On Monday, November 16, as Senate sittings commenced for the last time this year, 35 volunteers from the Australian Conservation Foundation and GetUP came together to talk to Members of Parliament about the woefully inadequate CPRS targets, the lack of Australian leadership on climate change and the huge amount of taxpayer dollars going to big polluters in the form of free permits to pollute.
As a fresh HSC graduate from Newcastle, I was invited by GetUP to give MPs from New South Wales some insight into youth sentiments on climate change.
In my experience, the questions young people have raised are largely uniform. They know about the science and they understand the urgency and broad implications of this issue. But the one question I am always thrown is: Why isn’t anyone in Australia doing anything to stop this?
I had one girl quietly point out that I must have made a mistake on my Youth Decide posters when I quoted Rudd’s current “ambitious target of 5 per cent reductions in carbon dioxide parts per million by 2020”. She politely informed me that I had probably missed a 3 or 4 in front of that number.
So I went to Canberra and asked where the leadership is on this issue.
I asked why we are dedicating more money to free permits (PDF 316KB) for polluters than to action on climate change, given that corporate welfare for Australia’s biggest polluting companies has blown out to $16.4 billion under the revamped emissions trading legislation and yet the Budget allocates the “total investment in climate change related initiatives and programs to over $15 billion”.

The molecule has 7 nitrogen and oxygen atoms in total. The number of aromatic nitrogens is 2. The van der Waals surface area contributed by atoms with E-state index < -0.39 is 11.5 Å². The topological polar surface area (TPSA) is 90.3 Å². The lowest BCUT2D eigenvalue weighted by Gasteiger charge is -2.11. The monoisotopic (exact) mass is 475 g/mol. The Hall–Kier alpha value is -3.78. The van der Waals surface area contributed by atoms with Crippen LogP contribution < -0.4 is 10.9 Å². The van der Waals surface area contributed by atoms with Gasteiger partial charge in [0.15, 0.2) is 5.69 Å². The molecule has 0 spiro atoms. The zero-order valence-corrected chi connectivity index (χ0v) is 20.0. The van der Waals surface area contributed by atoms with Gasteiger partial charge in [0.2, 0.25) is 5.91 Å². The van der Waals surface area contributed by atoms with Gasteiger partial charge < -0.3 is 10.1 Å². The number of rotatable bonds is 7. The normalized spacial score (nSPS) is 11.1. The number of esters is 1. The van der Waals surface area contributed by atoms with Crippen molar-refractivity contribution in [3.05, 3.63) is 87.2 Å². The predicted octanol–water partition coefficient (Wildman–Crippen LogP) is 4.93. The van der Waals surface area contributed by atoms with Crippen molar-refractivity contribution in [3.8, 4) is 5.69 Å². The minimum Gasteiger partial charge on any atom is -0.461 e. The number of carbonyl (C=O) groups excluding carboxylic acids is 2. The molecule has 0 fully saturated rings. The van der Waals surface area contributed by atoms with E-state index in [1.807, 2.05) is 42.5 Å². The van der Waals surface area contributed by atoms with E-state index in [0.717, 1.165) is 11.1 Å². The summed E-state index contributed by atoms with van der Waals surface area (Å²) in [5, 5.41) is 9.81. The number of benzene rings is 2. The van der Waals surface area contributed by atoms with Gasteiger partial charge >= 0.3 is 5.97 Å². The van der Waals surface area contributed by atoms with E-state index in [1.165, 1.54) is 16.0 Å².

I asked why the government has watered down already abysmally low targets in negotiations with the Coalition, and what it would take for a worthwhile CPRS with a 30 per cent to 40 per cent target to be achieved.
The answer: politics.
While every Liberal and Labor MP I spoke to (bar Malcolm Turnbull’s hostile advisor) understood or at least acknowledged the implications and immediacy of this unprecedented issue, they all said that they must “follow community sentiment” in their electorates, and they simply cannot act strongly on climate change without their electorates showing strong support.
One Labor MP said: “It’s my job to get re-elected and to get my party re-elected. We can’t upset our electorates by taking strong action in the CPRS. I have to do what my electorate is asking me to do because I am supposed to represent them and I haven’t seen a wave of people demanding this from me.”
Although I am certain that the feelings of the electorates haven’t been taken into account in the past with GST, for one example, one thing is clear: not only do MPs understand that the CPRS is weak, but also that their job is not primarily to serve in the best interests of the people, but to get themselves - and their party - re-elected.
This nervous self-interest was evident in all of my discussions with Labor, Liberals and Independents, with Nick Xenophon being the single exception within those three groups.
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